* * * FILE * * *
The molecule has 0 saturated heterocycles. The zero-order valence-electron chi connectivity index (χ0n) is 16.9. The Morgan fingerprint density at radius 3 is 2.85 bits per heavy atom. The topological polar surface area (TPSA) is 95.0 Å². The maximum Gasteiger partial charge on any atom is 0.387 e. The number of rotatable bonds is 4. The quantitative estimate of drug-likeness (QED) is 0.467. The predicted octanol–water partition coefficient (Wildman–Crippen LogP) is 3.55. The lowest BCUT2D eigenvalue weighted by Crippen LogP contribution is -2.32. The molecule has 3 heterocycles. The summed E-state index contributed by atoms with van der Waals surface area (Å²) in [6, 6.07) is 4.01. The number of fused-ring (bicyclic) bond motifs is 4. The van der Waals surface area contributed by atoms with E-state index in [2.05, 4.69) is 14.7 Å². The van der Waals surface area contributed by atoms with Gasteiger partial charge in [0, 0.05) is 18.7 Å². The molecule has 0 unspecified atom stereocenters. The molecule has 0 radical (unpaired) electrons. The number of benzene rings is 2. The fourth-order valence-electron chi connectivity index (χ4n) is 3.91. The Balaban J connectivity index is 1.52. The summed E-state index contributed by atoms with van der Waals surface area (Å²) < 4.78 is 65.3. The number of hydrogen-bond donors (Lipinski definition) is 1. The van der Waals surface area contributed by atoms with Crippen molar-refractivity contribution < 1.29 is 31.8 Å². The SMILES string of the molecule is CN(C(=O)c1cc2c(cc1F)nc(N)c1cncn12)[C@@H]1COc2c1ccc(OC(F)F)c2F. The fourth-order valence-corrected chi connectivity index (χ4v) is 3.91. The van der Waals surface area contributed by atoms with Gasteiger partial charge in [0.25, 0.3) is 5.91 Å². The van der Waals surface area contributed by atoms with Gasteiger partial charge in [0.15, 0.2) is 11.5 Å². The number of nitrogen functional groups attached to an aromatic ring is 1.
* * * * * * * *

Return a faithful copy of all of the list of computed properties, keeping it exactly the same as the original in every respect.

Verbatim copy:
The molecule has 0 saturated heterocycles. The zero-order valence-electron chi connectivity index (χ0n) is 16.9. The Morgan fingerprint density at radius 3 is 2.85 bits per heavy atom. The topological polar surface area (TPSA) is 95.0 Å². The maximum Gasteiger partial charge on any atom is 0.387 e. The number of rotatable bonds is 4. The quantitative estimate of drug-likeness (QED) is 0.467. The predicted octanol–water partition coefficient (Wildman–Crippen LogP) is 3.55. The lowest BCUT2D eigenvalue weighted by Crippen LogP contribution is -2.32. The molecule has 3 heterocycles. The summed E-state index contributed by atoms with van der Waals surface area (Å²) in [6, 6.07) is 4.01. The number of fused-ring (bicyclic) bond motifs is 4. The van der Waals surface area contributed by atoms with E-state index in [2.05, 4.69) is 14.7 Å². The van der Waals surface area contributed by atoms with Gasteiger partial charge in [0, 0.05) is 18.7 Å². The molecule has 0 unspecified atom stereocenters. The molecule has 0 radical (unpaired) electrons. The number of benzene rings is 2. The fourth-order valence-electron chi connectivity index (χ4n) is 3.91. The Balaban J connectivity index is 1.52. The summed E-state index contributed by atoms with van der Waals surface area (Å²) < 4.78 is 65.3. The number of hydrogen-bond donors (Lipinski definition) is 1. The van der Waals surface area contributed by atoms with Crippen molar-refractivity contribution < 1.29 is 31.8 Å². The SMILES string of the molecule is CN(C(=O)c1cc2c(cc1F)nc(N)c1cncn12)[C@@H]1COc2c1ccc(OC(F)F)c2F. The fourth-order valence-corrected chi connectivity index (χ4v) is 3.91. The van der Waals surface area contributed by atoms with Gasteiger partial charge in [0.25, 0.3) is 5.91 Å². The van der Waals surface area contributed by atoms with Gasteiger partial charge in [0.15, 0.2) is 11.5 Å². The number of nitrogen functional groups attached to an aromatic ring is 1.